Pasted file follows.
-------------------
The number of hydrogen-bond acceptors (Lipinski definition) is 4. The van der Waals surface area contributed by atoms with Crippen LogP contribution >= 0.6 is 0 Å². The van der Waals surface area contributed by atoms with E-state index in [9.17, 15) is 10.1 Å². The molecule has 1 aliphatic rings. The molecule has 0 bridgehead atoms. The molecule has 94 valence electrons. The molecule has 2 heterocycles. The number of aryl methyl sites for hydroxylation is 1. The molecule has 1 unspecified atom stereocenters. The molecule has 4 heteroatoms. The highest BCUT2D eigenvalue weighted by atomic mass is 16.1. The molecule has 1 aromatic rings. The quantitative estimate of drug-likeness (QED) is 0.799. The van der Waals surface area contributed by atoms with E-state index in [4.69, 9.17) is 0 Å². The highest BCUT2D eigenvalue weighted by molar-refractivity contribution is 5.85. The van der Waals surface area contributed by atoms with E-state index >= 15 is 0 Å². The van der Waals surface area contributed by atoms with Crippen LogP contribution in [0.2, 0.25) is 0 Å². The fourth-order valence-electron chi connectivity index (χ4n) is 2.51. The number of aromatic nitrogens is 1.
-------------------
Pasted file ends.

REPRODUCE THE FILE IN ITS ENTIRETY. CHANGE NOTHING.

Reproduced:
The number of hydrogen-bond acceptors (Lipinski definition) is 4. The van der Waals surface area contributed by atoms with Crippen LogP contribution >= 0.6 is 0 Å². The van der Waals surface area contributed by atoms with E-state index in [9.17, 15) is 10.1 Å². The molecule has 1 aliphatic rings. The molecule has 0 bridgehead atoms. The molecule has 94 valence electrons. The molecule has 2 heterocycles. The number of aryl methyl sites for hydroxylation is 1. The molecule has 1 unspecified atom stereocenters. The molecule has 4 heteroatoms. The highest BCUT2D eigenvalue weighted by atomic mass is 16.1. The molecule has 1 aromatic rings. The quantitative estimate of drug-likeness (QED) is 0.799. The van der Waals surface area contributed by atoms with E-state index in [4.69, 9.17) is 0 Å². The highest BCUT2D eigenvalue weighted by molar-refractivity contribution is 5.85. The van der Waals surface area contributed by atoms with E-state index >= 15 is 0 Å². The van der Waals surface area contributed by atoms with Crippen LogP contribution in [0.2, 0.25) is 0 Å². The fourth-order valence-electron chi connectivity index (χ4n) is 2.51. The number of aromatic nitrogens is 1.